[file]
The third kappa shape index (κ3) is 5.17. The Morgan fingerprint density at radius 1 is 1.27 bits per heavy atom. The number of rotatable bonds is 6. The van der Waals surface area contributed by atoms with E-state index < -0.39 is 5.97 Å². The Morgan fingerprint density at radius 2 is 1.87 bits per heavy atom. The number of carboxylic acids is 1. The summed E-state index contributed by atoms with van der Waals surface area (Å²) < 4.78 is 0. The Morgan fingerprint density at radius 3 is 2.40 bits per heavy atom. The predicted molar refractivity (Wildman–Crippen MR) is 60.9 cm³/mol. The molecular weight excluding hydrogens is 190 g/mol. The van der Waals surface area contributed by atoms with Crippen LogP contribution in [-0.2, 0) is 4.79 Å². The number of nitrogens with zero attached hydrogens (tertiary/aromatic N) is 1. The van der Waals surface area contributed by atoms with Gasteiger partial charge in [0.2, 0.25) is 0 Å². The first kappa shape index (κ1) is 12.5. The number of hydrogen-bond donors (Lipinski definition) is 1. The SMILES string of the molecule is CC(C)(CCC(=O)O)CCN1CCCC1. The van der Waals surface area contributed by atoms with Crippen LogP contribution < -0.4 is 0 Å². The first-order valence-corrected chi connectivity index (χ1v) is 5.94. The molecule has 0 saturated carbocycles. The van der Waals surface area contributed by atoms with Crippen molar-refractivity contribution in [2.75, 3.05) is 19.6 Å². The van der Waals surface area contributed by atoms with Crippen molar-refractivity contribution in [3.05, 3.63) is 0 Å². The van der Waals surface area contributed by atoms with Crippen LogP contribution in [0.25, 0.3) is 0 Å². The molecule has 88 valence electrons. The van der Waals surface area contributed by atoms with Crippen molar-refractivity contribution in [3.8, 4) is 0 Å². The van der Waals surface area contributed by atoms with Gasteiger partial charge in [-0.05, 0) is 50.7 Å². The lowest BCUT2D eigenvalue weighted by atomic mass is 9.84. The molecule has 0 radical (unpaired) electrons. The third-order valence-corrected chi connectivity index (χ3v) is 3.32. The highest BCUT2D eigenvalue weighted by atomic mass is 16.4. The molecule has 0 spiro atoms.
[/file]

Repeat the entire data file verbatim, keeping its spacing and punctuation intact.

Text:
The third kappa shape index (κ3) is 5.17. The Morgan fingerprint density at radius 1 is 1.27 bits per heavy atom. The number of rotatable bonds is 6. The van der Waals surface area contributed by atoms with E-state index < -0.39 is 5.97 Å². The Morgan fingerprint density at radius 2 is 1.87 bits per heavy atom. The number of carboxylic acids is 1. The summed E-state index contributed by atoms with van der Waals surface area (Å²) < 4.78 is 0. The Morgan fingerprint density at radius 3 is 2.40 bits per heavy atom. The predicted molar refractivity (Wildman–Crippen MR) is 60.9 cm³/mol. The molecular weight excluding hydrogens is 190 g/mol. The van der Waals surface area contributed by atoms with Crippen LogP contribution in [-0.2, 0) is 4.79 Å². The number of nitrogens with zero attached hydrogens (tertiary/aromatic N) is 1. The van der Waals surface area contributed by atoms with Gasteiger partial charge in [0.2, 0.25) is 0 Å². The first kappa shape index (κ1) is 12.5. The number of hydrogen-bond donors (Lipinski definition) is 1. The SMILES string of the molecule is CC(C)(CCC(=O)O)CCN1CCCC1. The van der Waals surface area contributed by atoms with Crippen LogP contribution < -0.4 is 0 Å². The first-order valence-corrected chi connectivity index (χ1v) is 5.94. The molecule has 0 saturated carbocycles. The van der Waals surface area contributed by atoms with Crippen molar-refractivity contribution in [2.75, 3.05) is 19.6 Å². The van der Waals surface area contributed by atoms with Crippen molar-refractivity contribution in [3.05, 3.63) is 0 Å². The van der Waals surface area contributed by atoms with Crippen LogP contribution in [0.25, 0.3) is 0 Å². The molecule has 88 valence electrons. The van der Waals surface area contributed by atoms with Crippen molar-refractivity contribution in [3.8, 4) is 0 Å². The van der Waals surface area contributed by atoms with Gasteiger partial charge in [-0.05, 0) is 50.7 Å². The lowest BCUT2D eigenvalue weighted by atomic mass is 9.84. The molecule has 0 radical (unpaired) electrons. The third-order valence-corrected chi connectivity index (χ3v) is 3.32. The highest BCUT2D eigenvalue weighted by atomic mass is 16.4. The molecule has 0 spiro atoms.